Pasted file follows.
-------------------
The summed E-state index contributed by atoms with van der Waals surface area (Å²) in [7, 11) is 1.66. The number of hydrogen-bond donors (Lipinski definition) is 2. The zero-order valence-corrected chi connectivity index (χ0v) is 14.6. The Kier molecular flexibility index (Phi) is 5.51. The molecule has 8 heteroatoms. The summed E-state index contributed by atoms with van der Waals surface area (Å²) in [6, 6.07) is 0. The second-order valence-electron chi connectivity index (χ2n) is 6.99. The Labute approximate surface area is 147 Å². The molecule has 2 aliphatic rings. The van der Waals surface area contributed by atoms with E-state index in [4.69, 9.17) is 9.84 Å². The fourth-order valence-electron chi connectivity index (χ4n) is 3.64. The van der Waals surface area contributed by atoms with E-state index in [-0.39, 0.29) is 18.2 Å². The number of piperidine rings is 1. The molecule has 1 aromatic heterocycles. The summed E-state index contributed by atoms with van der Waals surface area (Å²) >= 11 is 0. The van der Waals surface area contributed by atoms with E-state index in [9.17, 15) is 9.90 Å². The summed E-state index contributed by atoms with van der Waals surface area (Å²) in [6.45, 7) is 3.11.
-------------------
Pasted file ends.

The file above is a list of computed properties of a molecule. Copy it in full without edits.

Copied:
The summed E-state index contributed by atoms with van der Waals surface area (Å²) in [7, 11) is 1.66. The number of hydrogen-bond donors (Lipinski definition) is 2. The zero-order valence-corrected chi connectivity index (χ0v) is 14.6. The Kier molecular flexibility index (Phi) is 5.51. The molecule has 8 heteroatoms. The summed E-state index contributed by atoms with van der Waals surface area (Å²) in [6, 6.07) is 0. The second-order valence-electron chi connectivity index (χ2n) is 6.99. The Labute approximate surface area is 147 Å². The molecule has 2 aliphatic rings. The van der Waals surface area contributed by atoms with E-state index in [4.69, 9.17) is 9.84 Å². The fourth-order valence-electron chi connectivity index (χ4n) is 3.64. The van der Waals surface area contributed by atoms with E-state index in [-0.39, 0.29) is 18.2 Å². The number of piperidine rings is 1. The molecule has 1 aromatic heterocycles. The summed E-state index contributed by atoms with van der Waals surface area (Å²) >= 11 is 0. The van der Waals surface area contributed by atoms with E-state index in [9.17, 15) is 9.90 Å². The summed E-state index contributed by atoms with van der Waals surface area (Å²) in [6.45, 7) is 3.11.